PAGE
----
SEVENSEAS Marine Conservation & Travel Issue 14, July 2016 - Page 79

impact, such as popular scuba diving sites that dive shops fight to conserve, recovery in both coral health and fish diversity and biomass has been seen.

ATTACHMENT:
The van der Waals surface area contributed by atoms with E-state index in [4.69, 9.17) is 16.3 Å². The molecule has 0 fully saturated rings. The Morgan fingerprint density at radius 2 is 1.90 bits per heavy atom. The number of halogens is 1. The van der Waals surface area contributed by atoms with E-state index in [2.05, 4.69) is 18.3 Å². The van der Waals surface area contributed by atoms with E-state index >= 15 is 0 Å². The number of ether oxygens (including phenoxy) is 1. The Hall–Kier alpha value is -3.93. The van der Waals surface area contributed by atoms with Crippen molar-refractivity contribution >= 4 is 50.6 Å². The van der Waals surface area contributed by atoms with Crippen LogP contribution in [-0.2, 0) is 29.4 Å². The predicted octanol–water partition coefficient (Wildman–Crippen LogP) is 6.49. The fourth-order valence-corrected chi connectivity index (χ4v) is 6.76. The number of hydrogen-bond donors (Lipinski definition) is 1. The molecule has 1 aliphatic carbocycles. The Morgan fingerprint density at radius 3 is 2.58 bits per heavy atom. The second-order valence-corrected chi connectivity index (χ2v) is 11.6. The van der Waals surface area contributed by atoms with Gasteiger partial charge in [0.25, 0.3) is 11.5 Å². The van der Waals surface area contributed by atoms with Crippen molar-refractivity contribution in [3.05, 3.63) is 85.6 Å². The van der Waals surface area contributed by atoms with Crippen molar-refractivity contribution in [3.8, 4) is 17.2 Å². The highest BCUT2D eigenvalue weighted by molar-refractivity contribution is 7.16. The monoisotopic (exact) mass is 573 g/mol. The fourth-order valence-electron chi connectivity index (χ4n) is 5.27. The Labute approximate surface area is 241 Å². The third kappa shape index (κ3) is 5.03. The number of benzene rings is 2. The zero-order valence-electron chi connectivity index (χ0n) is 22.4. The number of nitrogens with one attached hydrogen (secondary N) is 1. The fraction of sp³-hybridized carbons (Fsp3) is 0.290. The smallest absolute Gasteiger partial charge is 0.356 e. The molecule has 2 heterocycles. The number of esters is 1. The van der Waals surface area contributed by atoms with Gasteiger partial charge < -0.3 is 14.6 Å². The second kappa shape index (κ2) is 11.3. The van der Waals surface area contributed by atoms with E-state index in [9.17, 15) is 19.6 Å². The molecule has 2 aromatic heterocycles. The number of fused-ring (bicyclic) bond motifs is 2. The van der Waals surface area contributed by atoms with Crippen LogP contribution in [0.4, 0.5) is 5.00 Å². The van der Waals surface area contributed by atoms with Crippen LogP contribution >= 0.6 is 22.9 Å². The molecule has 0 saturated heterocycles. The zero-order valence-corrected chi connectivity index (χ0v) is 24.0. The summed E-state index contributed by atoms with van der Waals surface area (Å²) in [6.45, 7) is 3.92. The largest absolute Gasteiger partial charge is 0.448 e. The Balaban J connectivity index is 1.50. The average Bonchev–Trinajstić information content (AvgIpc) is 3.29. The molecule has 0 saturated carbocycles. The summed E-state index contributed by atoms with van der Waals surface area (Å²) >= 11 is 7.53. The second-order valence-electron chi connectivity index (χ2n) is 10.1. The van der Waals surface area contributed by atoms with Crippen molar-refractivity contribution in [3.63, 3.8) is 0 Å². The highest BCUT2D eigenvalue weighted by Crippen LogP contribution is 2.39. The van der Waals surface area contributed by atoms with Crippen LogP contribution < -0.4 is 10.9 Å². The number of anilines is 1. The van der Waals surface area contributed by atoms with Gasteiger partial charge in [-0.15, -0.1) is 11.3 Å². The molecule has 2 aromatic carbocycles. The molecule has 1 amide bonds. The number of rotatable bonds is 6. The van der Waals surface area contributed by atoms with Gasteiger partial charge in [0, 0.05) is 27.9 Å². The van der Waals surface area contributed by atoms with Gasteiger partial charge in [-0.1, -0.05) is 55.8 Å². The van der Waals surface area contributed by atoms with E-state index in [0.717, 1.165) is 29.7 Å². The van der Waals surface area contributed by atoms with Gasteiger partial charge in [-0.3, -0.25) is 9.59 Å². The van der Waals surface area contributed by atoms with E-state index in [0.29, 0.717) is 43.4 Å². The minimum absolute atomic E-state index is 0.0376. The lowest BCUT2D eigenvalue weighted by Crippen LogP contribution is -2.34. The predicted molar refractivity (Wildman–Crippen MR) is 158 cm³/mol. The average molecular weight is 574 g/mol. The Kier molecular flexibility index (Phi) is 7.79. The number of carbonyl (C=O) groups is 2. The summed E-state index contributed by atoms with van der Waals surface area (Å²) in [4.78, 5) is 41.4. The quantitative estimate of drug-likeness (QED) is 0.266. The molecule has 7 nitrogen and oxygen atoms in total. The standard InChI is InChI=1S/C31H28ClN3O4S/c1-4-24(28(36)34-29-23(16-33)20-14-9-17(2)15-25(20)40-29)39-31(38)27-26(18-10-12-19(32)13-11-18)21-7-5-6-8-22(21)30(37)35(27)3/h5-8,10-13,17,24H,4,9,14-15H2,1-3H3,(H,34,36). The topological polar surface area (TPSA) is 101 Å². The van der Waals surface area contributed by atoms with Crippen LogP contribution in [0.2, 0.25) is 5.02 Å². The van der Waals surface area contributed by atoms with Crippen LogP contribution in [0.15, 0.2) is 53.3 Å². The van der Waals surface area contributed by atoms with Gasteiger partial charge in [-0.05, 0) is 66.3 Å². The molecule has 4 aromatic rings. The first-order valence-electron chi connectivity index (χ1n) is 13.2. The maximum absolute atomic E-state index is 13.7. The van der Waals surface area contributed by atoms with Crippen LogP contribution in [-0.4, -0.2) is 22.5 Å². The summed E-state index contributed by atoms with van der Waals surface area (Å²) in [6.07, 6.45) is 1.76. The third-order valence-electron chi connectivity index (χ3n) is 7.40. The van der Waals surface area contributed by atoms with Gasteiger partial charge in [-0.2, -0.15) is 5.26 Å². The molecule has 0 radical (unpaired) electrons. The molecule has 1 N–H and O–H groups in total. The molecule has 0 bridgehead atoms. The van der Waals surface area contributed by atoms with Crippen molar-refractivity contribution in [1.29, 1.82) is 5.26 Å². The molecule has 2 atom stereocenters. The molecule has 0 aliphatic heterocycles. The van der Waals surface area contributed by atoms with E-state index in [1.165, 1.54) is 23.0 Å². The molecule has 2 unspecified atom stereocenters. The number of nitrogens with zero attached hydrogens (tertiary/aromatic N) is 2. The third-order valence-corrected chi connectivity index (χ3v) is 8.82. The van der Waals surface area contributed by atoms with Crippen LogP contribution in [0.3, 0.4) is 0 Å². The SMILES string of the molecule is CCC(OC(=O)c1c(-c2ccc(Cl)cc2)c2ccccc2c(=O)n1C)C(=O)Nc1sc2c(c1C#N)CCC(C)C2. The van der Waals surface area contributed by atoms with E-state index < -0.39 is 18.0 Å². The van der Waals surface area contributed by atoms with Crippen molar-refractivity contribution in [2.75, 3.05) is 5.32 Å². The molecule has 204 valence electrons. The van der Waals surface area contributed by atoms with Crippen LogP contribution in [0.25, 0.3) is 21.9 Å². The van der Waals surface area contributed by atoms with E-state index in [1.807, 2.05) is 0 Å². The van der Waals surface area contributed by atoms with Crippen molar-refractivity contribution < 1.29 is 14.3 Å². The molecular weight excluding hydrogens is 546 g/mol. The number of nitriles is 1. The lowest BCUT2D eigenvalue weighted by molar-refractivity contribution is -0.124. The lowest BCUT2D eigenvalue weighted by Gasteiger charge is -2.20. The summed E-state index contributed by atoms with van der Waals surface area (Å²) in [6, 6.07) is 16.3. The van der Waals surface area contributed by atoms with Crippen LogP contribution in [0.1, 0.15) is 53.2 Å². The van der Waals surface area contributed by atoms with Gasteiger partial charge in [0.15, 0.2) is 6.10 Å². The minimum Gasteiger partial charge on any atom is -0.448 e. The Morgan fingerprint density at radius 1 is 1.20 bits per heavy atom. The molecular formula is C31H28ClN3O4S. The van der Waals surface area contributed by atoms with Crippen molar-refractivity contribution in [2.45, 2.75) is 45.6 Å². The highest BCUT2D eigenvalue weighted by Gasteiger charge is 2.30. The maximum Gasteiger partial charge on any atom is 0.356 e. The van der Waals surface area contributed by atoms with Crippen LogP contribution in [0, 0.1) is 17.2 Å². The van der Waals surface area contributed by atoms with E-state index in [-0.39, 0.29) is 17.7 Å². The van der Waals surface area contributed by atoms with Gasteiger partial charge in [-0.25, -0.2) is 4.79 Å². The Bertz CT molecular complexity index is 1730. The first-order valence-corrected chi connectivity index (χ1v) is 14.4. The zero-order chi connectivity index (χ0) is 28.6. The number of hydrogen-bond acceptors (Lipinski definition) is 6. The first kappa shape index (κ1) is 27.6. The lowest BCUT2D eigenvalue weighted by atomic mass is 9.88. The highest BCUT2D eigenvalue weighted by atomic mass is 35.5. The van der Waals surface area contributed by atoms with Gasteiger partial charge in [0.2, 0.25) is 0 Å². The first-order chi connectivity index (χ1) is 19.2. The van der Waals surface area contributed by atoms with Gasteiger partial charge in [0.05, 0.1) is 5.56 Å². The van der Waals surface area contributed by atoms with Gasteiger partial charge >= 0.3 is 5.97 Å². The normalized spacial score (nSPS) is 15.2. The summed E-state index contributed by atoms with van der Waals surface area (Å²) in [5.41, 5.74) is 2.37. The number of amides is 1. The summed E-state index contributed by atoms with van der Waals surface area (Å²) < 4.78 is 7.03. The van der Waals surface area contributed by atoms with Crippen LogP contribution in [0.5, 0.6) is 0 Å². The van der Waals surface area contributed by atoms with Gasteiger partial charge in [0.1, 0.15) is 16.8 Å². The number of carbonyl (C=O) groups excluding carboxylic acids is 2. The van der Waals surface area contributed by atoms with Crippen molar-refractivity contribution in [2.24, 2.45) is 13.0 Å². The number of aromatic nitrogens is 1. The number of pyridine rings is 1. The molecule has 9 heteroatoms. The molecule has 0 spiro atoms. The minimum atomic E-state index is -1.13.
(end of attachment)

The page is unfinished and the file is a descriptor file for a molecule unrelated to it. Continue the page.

Hopefully, the presence of STRI in Bocas del Toro is driving conservation initiatives through outreach programs with the local community. Several times a year, the scientists at STRI have the opportunity to reach out to the community to share the research that they have been working on. In Seemann’s opinion, these outreach events improve awareness about the environmental destruction that takes place in Bocas del Toro and stress the need to conserve the resources there. STRI cannot enforce conservation laws, but they can share the results of their data that show that protected areas are needed, that the waters surrounding Bocas del Toro are being overfished, and that coral reefs are dying from wastewater runoff and bleaching because of climate change. Seemann is currently working on a project called MarineGEO, which conducts regular observations of sites throughout the Bocas del Toro Archipelago to produce a public dataset that could perhaps serve as a resource for organizations that want to engage in conservation efforts. She wishes that there were more conservation initiatives in Bocas del Toro and hopes that her data can lead to an intensified conservation effort in the near future.